But suppose you are not a professional. Instead, let’s pretend you are merely a beginner—someone who has seen three-pointers done, but never accomplished it himself. If you then score a three-pointer to spite the doubter, you are not merely answering the question of whether it is possible, you are defining something about yourself in a way that changes your nature.
But let’s make it even more interesting: suppose you are in a universe where basketball is something new, and the idea of a 3-point shot is still just an idea. It’s hypothetically possible, but no one knows for sure whether it really can be done. And there are many, many doubters.
Believing in the existence of 3-point shots is, in this situation, a risky decision. Putting in the effort to make that first three-pointer could well be a waste of energy, and leave you at the mercy of those who say it cannot be done.
And for all I know, it actually is impossible. Though I am aware that three-pointers exist in the real world, I can’t promise that this isn’t merely a fluke. There is no way to prove that, in all other realities, 3-point shots can be achieved.
But the question will never be answered until someone believes in the possibility.
And that’s what the power of belief really does—it is the great revelator, tearing off the illusion of ambivalence and answering, once and for all, whether you really have what it takes.
And sometimes the answer is “No”. Your belief only serves to prove you wrong. But, even then, it has fulfilled its purpose. It has shown you where not to put your trust.
And when, at other times, you are proven right, it is proven beyond all doubt, for you have overcome the doubters. In this, you are not only defining a truth about yourself, but about the entire game. Three-pointers are now possible in basketball, and the rules must be adjusted to account for that new and exciting possibility.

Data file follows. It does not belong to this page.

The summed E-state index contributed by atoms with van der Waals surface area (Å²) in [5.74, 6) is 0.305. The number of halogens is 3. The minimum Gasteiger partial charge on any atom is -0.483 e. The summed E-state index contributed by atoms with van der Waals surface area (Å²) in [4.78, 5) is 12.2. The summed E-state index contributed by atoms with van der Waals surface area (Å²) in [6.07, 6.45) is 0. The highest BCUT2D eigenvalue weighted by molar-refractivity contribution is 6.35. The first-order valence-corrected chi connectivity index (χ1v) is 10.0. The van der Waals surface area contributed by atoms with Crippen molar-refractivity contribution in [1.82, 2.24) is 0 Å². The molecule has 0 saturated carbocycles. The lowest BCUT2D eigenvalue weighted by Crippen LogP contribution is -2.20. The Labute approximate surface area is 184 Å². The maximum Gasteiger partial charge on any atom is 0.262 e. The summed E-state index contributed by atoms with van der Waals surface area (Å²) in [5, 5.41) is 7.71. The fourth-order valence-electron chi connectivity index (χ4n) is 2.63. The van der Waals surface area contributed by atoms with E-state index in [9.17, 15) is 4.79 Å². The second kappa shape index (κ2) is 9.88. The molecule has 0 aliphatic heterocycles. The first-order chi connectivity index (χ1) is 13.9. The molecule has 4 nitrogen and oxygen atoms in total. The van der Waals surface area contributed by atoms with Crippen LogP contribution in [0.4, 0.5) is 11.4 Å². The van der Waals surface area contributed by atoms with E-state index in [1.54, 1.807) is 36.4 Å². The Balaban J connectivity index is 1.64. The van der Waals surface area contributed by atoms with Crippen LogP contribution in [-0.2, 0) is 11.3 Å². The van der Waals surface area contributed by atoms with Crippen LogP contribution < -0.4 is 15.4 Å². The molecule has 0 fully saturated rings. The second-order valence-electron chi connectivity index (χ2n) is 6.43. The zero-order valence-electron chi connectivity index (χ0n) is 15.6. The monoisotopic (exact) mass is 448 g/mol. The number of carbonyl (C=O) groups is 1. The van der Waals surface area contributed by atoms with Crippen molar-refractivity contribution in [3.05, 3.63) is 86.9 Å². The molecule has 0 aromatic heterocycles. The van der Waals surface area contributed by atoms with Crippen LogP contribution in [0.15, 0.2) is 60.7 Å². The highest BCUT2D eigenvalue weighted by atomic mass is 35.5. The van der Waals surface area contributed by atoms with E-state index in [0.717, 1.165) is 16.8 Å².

And in all cases, the doubter is putting control of their doubt into the hands of the one actually making the attempt. They yield the final decision to the believer, as the one actually running this scientific assay.
It’s not exactly the fairy tale ending you were promised. It is something even more meaningful.
Applying it to Your own Life
Belief is a practical skill, used for achieving practical ends. Whether it’s in sports, business, or making a difference in the nature of the world.
When someone says, “You can’t do that.”
You say, “Watch me.”
And if you pull it off, either on the first try or with practice, you answer the question of what is possible.
This has particular application to me, as someone who has written books, and is now seeking a way to deliver them to the world. It may seem, at times, that all the power is in the hands of the gatekeepers—those whose job it is to doubt every claim. But those same doubters depend on the believers to define what is possible.
I know what I am capable of. And I know the value of what I am offering. Though I cannot control every aspect of the process, the process only exists due to my efforts. I’m the one who sets it in motion. And if I am disproven, then I was disproven by myself, not by the others.
But I am fortunate, in that I am not the first person to attempt this effort. I’ve seen books get published, including some much less worthy than my own. As far as belief is concerned, my efforts are plausible and demonstrably worthwhile.
That’s enough to keep me going.